Expert and Achiever stage perspective-taking

Perspective-taking is central to effective leadership, though not all leaders recognize this. According to our research, roughly 45% of managers are currently at the Expert stage of development, a stage that most often emerges around the end of high school or the early years of college. At this stage a manager’s likely mindset is that, if you lead by using your authority and expertise, others should follow. But in today’s business environment, this often doesn’t work.

Roughly 35% of managers have reached the Achiever stage, where one can really begin to put oneself in others’ shoes. (Perspective-taking is a necessary condition for empathy, especially what is called “accurate empathy”). This development makes it crystal clear to managers that, to be an effective leader, they need to understanding where their key stakeholders are coming from, create a highly motivating vision, and secure the buy-in needed for sustained commitment.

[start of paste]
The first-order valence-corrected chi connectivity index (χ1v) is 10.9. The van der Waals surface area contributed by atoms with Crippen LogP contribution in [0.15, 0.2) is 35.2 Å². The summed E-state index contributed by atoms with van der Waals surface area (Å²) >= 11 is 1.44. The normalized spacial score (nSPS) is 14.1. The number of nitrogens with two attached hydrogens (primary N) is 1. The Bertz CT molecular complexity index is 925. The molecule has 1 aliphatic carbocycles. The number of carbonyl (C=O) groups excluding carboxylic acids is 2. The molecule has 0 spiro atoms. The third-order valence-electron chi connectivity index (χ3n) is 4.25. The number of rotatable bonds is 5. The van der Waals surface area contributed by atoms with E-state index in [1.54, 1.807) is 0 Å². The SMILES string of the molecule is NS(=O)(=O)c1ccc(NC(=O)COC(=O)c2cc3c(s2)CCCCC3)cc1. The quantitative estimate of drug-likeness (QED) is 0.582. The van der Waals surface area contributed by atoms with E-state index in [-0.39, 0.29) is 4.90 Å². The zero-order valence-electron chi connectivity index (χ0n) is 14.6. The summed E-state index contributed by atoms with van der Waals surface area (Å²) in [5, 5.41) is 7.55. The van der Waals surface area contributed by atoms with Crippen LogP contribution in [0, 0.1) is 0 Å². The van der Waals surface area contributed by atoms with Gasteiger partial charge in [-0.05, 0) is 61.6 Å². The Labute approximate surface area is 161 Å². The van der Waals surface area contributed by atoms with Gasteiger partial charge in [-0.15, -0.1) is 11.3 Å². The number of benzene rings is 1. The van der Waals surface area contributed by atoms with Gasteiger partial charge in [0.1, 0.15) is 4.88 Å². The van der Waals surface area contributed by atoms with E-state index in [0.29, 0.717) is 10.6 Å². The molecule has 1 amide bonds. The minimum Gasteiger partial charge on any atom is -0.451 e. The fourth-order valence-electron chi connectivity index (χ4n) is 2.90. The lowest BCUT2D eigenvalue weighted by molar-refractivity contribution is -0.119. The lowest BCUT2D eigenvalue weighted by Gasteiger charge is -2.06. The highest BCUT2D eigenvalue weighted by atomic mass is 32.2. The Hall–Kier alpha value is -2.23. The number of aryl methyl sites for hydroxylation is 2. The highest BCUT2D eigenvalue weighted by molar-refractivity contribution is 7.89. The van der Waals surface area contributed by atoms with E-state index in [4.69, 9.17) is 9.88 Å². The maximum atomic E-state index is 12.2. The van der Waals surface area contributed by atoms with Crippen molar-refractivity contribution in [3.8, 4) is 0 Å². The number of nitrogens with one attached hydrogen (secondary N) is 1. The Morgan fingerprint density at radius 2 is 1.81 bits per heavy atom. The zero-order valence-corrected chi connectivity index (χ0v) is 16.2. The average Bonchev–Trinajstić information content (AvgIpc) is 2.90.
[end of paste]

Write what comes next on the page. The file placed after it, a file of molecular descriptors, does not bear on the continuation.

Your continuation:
Many of the managers you coach probably hang out primarily at the Expert level. Their growing edge is to develop into the Achiever orientation just described. We help these leaders develop – and apply – a more Achiever-like perspective-taking capacity each time we ask questions like: How do you think your key stakeholders view your change initiative? What are their interests and concerns? OR What do you think makes work most exciting and satisfying for your direct reports? OR What pressures might top management be under that they would act the way they’ve been acting lately?

Development of perspective-taking capacity goes hand-in-hand with an increased willingness and ability to step back from one’s usual embeddedness in one’s own perspective. By asking these questions and giving “homework” that encourages your clients to continue this kind of inquiry between sessions, you help them cultivate perspective-taking as a leadership practice – something that will stand them in good stead, at work and beyond, for years to come.